Emmeline Pankhurst (1858-1928)
“We are here, not because we are law-breakers; we are here in our efforts to become law-makers“
Women across Europe had few civil and political rights during the long nineteenth century. Emmeline Pankhurst (1858-1928), née Goulden, fought her whole adult life against the discrimination of women. She became one of the most prominent figures advocating for women’s suffrage in the United Kingdom and was the founder and leader of the militant Women’s Social and Political Union (WSPU).
Emmeline Pankhurst was born in Moss Side near Manchester in July 1858 to middle-class parents, who were politically very active. With the support from her middle-class parents, she had access to a private education that involved boarding schools, governesses, and day schools. However, this education emphasized the traditional female role as a perfectly poised, educated companion for men. Despite the limitations of her education, at fourteen Pankhurst became interested in politics through her mother’s access to the Women’s Suffrage Journal. She also moved to Paris, France in 1872 to receive a higher education at École Normale. There she earned an education that included not only traditional courses for women, but also ones in the sciences and bookkeeping. The support from her parents as well as her education created a political consciousness in Emmeline Pankhurst.
Emmeline Pankhurst feared marriage and its limitations. Based on British law, married women lost all their property, money, and other rights to their husbands. In spite of her reservations, at the age of twenty-one, Pankhurst decided to marry Richard Pankhurst (1835-1898), who was an English barrister, socialist and strong supporter of women*s rights. He was twenty-three years her senior. As a couple, they had five children of whom three would later become politically active. Since she was married, society expected her to follow the traditional roles of motherhood and companionship. However, Pankhurst decided she would not let her roles as a mother and wife keep her from being a political activist. This was only possible because her husband supported social reform and the women’s movement. Richard Pankhurst became one of her great supporters, and ultimately let her pursue her interests.
With her educational and activist background and the support from her husband, Emmeline Pankhurst became the leader of the British suffragette movement. In 1903, she founded the Women’s Social and Political Union (WSPU), an organization with the primary focus of obtaining women’s suffrage. In their attempt to gain women’s suffrage, the organization began to use militant tactics. In some cases, they would smash windows and assault police officers, but they would not harm civilians. Pankhurst strongly believed that militant tactics would help them make society pay attention to the women and their demands.
In her choice of tactics, Pankhurst was unwilling to compromise with others, giving her many obstacles to overcome. Firstly, the British government did not support this particular women’s organization and despised the WSPU’s militant tactics because they strongly believed that the women were not behaving according to the expectations of their gender. Because of her constant use of militant tactics, Pankhurst was given repeated prison sentences, usually involving harsh conditions regarding hygiene and space. Even while in prison, she orchestrated hunger strikes in order to protest prison conditions. Pankhurst was strong-willed and believed women should fight to obtain rights in any way they could, regardless of the effects to their health.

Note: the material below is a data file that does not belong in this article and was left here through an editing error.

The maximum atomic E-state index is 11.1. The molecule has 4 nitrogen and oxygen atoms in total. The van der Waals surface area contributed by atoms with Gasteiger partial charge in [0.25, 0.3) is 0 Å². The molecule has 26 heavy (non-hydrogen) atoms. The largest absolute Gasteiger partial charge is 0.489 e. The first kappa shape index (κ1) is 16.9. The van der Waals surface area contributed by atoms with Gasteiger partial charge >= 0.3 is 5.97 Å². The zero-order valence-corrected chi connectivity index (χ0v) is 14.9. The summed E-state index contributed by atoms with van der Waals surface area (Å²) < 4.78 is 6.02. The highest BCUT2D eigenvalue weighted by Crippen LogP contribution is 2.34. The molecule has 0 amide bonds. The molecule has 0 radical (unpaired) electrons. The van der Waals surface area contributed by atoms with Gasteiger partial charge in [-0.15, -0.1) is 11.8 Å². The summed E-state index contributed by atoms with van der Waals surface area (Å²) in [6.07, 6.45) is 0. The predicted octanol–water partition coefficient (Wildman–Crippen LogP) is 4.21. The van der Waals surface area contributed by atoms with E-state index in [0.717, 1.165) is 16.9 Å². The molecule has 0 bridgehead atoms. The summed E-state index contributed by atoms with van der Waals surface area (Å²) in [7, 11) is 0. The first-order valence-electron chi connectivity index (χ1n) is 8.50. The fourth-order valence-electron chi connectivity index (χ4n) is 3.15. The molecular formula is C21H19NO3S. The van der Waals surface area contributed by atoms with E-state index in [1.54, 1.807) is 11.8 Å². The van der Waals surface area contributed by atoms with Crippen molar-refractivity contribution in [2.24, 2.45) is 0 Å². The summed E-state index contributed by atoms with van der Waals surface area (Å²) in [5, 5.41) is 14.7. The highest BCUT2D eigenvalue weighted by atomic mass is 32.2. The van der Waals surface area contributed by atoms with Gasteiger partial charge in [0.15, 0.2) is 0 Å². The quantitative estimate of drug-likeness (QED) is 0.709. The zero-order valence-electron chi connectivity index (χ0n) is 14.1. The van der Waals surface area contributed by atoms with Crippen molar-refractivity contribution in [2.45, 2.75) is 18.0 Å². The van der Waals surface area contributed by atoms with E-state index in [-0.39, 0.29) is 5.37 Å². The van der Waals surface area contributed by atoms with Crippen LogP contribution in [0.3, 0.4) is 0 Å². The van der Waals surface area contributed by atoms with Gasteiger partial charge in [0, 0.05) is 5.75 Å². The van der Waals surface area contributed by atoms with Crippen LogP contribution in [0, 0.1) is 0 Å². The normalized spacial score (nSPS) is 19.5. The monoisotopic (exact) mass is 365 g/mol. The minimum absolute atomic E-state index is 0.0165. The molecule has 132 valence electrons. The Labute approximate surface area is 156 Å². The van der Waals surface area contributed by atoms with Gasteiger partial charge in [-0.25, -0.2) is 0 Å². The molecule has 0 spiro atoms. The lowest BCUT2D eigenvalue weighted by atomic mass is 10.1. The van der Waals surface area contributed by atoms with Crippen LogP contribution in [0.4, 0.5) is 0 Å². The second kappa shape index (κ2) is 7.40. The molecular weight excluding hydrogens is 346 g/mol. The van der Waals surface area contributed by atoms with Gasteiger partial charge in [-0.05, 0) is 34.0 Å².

Despite her strong desire to obtain women’s rights, Emmeline Pankhurst and Christabel Pankhurst (1880-1958), her daughter and the new prominent leader of the WSPU, decided to change their agenda as World War I approached. They mainly wanted to support the British government as they opposed Germany. To support the war effort, Pankhurst began to organize rallies, deliver speeches, and lobby for the British government and the war effort. Yet she never neglected her dedication to supporting women and advocating for their rights. During the war, she supported British women who joined the industrial production and raised young children without the support of their fathers who were at war.
Emmeline Pankhurst’s strong determination to obtain women’s rights shows that despite the difficulties and societal norms of the time, a woman can achieve a great deal. She is a great example of a woman’s strong-will. Her radical ideas, such as the hunger strikes and the militant tactics, represent her ability to look outside the box and create new forms of protest without harming civilians. These methods drew the public to pay attention to women’s actions. In a way, Pankhurst found the agency to organize many women, who without her guidance might never have been inspired to leave their homes in pursuit of their rights.
Carina Ochoa, Chemistry and Women’s and Gender Studies, Class of 2018
Literature and Websites
- “Emmeline Pankhurst.” Biography, at https://www.biography.com/people/emmeline-pankhurst-9432764 (Accessed 9 April 2018).
- “Emmeline Pankhurst.” Wikipedia, at https://en.wikipedia.org/wiki/Emmeline_Pankhurst (Accessed 9 April 2018).
- “Emmeline Pankhurst ‘Why We Are Militant’ in Lives and Voices: Sources in European Women’s History, ed. Lisa DiCarpio and Merry E. Wiesner, 387-392. Boston: Houghton Mifflin Company, 1982.
- Bartley, Paula. Emmeline Pankhurst. London and New York: Taylor & Francis Group, 2012.